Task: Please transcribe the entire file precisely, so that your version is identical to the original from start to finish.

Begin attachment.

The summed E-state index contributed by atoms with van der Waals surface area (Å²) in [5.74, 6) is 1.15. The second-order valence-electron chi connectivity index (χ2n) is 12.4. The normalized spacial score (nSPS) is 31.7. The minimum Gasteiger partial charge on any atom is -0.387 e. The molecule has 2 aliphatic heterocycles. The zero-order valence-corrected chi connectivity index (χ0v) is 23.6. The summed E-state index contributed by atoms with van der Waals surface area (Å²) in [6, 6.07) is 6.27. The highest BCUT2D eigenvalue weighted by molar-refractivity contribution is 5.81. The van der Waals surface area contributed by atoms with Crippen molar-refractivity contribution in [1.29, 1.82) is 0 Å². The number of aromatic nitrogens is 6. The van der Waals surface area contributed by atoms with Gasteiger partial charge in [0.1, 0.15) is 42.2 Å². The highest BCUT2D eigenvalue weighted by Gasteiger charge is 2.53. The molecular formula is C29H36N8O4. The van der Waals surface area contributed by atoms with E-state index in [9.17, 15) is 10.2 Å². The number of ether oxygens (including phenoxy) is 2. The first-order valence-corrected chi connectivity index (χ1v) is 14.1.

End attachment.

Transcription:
The summed E-state index contributed by atoms with van der Waals surface area (Å²) in [5.74, 6) is 1.15. The second-order valence-electron chi connectivity index (χ2n) is 12.4. The normalized spacial score (nSPS) is 31.7. The minimum Gasteiger partial charge on any atom is -0.387 e. The molecule has 2 aliphatic heterocycles. The zero-order valence-corrected chi connectivity index (χ0v) is 23.6. The summed E-state index contributed by atoms with van der Waals surface area (Å²) in [6, 6.07) is 6.27. The highest BCUT2D eigenvalue weighted by molar-refractivity contribution is 5.81. The van der Waals surface area contributed by atoms with Crippen molar-refractivity contribution in [1.29, 1.82) is 0 Å². The number of aromatic nitrogens is 6. The van der Waals surface area contributed by atoms with Gasteiger partial charge in [0.1, 0.15) is 42.2 Å². The highest BCUT2D eigenvalue weighted by Gasteiger charge is 2.53. The molecular formula is C29H36N8O4. The van der Waals surface area contributed by atoms with E-state index in [9.17, 15) is 10.2 Å². The number of ether oxygens (including phenoxy) is 2. The first-order valence-corrected chi connectivity index (χ1v) is 14.1.